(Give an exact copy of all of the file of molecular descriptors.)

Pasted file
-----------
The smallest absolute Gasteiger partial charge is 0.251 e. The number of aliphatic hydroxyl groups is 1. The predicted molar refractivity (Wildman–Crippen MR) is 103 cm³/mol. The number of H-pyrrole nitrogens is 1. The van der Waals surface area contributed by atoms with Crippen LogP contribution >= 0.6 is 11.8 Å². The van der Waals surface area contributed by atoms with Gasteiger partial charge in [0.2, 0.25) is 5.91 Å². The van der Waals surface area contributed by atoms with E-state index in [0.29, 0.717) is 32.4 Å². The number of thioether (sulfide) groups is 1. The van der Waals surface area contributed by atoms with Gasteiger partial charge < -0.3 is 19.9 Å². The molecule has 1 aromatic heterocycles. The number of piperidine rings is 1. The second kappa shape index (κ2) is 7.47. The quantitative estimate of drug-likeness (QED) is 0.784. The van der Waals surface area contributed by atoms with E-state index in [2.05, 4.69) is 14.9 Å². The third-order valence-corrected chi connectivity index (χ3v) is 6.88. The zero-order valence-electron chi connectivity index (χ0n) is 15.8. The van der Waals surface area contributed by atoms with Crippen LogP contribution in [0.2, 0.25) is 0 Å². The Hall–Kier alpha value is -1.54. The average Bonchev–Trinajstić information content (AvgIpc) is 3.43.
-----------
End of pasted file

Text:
The smallest absolute Gasteiger partial charge is 0.251 e. The number of aliphatic hydroxyl groups is 1. The predicted molar refractivity (Wildman–Crippen MR) is 103 cm³/mol. The number of H-pyrrole nitrogens is 1. The van der Waals surface area contributed by atoms with Crippen LogP contribution >= 0.6 is 11.8 Å². The van der Waals surface area contributed by atoms with Gasteiger partial charge in [0.2, 0.25) is 5.91 Å². The van der Waals surface area contributed by atoms with E-state index in [0.29, 0.717) is 32.4 Å². The number of thioether (sulfide) groups is 1. The van der Waals surface area contributed by atoms with Gasteiger partial charge < -0.3 is 19.9 Å². The molecule has 1 aromatic heterocycles. The number of piperidine rings is 1. The second kappa shape index (κ2) is 7.47. The quantitative estimate of drug-likeness (QED) is 0.784. The van der Waals surface area contributed by atoms with E-state index in [2.05, 4.69) is 14.9 Å². The third-order valence-corrected chi connectivity index (χ3v) is 6.88. The zero-order valence-electron chi connectivity index (χ0n) is 15.8. The van der Waals surface area contributed by atoms with Crippen LogP contribution in [0.2, 0.25) is 0 Å². The Hall–Kier alpha value is -1.54. The average Bonchev–Trinajstić information content (AvgIpc) is 3.43.